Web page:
Dan Jackson had a big impact as a regular at safety and blocked a punt that Zamir White recovered for a touchdown against Arkansas. David Daniel – Sisavanh and Javon Bullard got their feet wet as freshmen last season. Blue-chip prospect Malaki Starks and fellow true freshman JaCorey Thomas have the look of that next wave.
The returning experience in the Bulldogs’ secondary is huge. Like on the defensive front, the fourth and fifth-year players will be in leading roles this season and help bridge the gap for the next wave of potential Bulldog greats.
Jack Podlesny, the former walk-on, has made a lot of big field goals in his two seasons as Georgia’s starting field goal kicker. He was two-for-two in Indianapolis and hit the game-winner to beat Cincinnati the year prior in the Chick-Fil-A Peach Bowl.
Consistency, making the kicks you’re “supposed to make,” and hitting the PATs, are the musts. For any kicker. Georgia has a great lineage at the position, and “JackPod” has done his part to enhance the legacy.
As for kickoffs and punting…
There might not be one individual player who will be more difficult to replace than Jake Camarda. The All-American punter, booming kickoff master, and standout holder, had a tremendous career in Athens. Going back to the days of Hall of Fame legend Bill “Hang ‘em High” Hartman, Georgia has been blessed with many a super toe, Camarda was certainly one.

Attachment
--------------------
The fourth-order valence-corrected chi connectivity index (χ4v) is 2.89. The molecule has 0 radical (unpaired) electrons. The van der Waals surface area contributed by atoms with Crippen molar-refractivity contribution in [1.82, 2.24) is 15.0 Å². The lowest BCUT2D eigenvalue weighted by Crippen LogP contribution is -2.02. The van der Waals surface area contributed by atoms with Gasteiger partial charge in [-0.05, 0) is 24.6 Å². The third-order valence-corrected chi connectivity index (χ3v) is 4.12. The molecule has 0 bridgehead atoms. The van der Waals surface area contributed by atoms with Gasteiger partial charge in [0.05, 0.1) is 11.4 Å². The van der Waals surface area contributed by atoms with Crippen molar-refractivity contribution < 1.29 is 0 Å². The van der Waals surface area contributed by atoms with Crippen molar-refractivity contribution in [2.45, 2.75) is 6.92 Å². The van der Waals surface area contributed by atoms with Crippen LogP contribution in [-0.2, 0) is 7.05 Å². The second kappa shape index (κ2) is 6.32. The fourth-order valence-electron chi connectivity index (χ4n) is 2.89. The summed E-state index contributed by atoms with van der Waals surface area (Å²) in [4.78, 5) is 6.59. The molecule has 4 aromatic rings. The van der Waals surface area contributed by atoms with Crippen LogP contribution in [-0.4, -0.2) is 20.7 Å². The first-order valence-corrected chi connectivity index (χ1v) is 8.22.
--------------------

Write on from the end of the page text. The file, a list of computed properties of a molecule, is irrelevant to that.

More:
The Bulldogs’ heir apparent is Australian-born Brett Thorson. How quickly he adapts to the SEC, like so many true freshmen, will be a big key to Georgia’s success.
Jared Zirkel is the likely kickoff specialist for the Bulldogs.
As for the return game, Jackson is back on punts, with McConkey, and, who knows, maybe Blaylock factoring at some point. McIntosh is the top kick returner and there are plenty of talented speedsters to team up with him.
As for the positions that are so vital, but usually only get their names said if something goes wrong, holder and snapper, those positions have long been in good hands. Payne Walker and William Mote are the snappers. Will Thorson hold, or will it be one of the backup quarterbacks?
These are the particulars of preseason camp that are so important. And in season openers, special teams preparation truly shows.
The kicking game has been a great weapon for the Bulldogs under Smart’s watch, and that certainly showed against Alabama in Indianapolis with Podlesny, Camarda, and the blocked field goal an enormous part of the national championship victory.